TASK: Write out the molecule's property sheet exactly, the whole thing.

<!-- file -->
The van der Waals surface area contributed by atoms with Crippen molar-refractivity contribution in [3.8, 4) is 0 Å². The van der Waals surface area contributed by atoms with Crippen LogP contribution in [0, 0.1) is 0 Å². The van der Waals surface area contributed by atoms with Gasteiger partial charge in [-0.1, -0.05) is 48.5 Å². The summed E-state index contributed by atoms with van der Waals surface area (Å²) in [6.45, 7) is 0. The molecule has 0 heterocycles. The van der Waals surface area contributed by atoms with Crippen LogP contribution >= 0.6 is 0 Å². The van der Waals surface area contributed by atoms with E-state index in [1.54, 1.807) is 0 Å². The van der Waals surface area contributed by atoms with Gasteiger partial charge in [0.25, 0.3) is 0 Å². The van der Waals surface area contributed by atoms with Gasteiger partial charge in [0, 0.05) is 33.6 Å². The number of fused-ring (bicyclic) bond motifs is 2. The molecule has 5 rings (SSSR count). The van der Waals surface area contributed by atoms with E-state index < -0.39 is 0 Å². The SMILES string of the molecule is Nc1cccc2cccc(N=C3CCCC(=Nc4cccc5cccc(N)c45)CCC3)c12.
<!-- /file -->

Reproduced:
The van der Waals surface area contributed by atoms with Crippen molar-refractivity contribution in [3.8, 4) is 0 Å². The van der Waals surface area contributed by atoms with Crippen LogP contribution in [0, 0.1) is 0 Å². The van der Waals surface area contributed by atoms with Gasteiger partial charge in [-0.1, -0.05) is 48.5 Å². The summed E-state index contributed by atoms with van der Waals surface area (Å²) in [6.45, 7) is 0. The molecule has 0 heterocycles. The van der Waals surface area contributed by atoms with Crippen LogP contribution >= 0.6 is 0 Å². The van der Waals surface area contributed by atoms with E-state index in [1.54, 1.807) is 0 Å². The van der Waals surface area contributed by atoms with Gasteiger partial charge in [0.25, 0.3) is 0 Å². The van der Waals surface area contributed by atoms with Gasteiger partial charge in [0, 0.05) is 33.6 Å². The number of fused-ring (bicyclic) bond motifs is 2. The molecule has 5 rings (SSSR count). The van der Waals surface area contributed by atoms with E-state index < -0.39 is 0 Å². The SMILES string of the molecule is Nc1cccc2cccc(N=C3CCCC(=Nc4cccc5cccc(N)c45)CCC3)c12.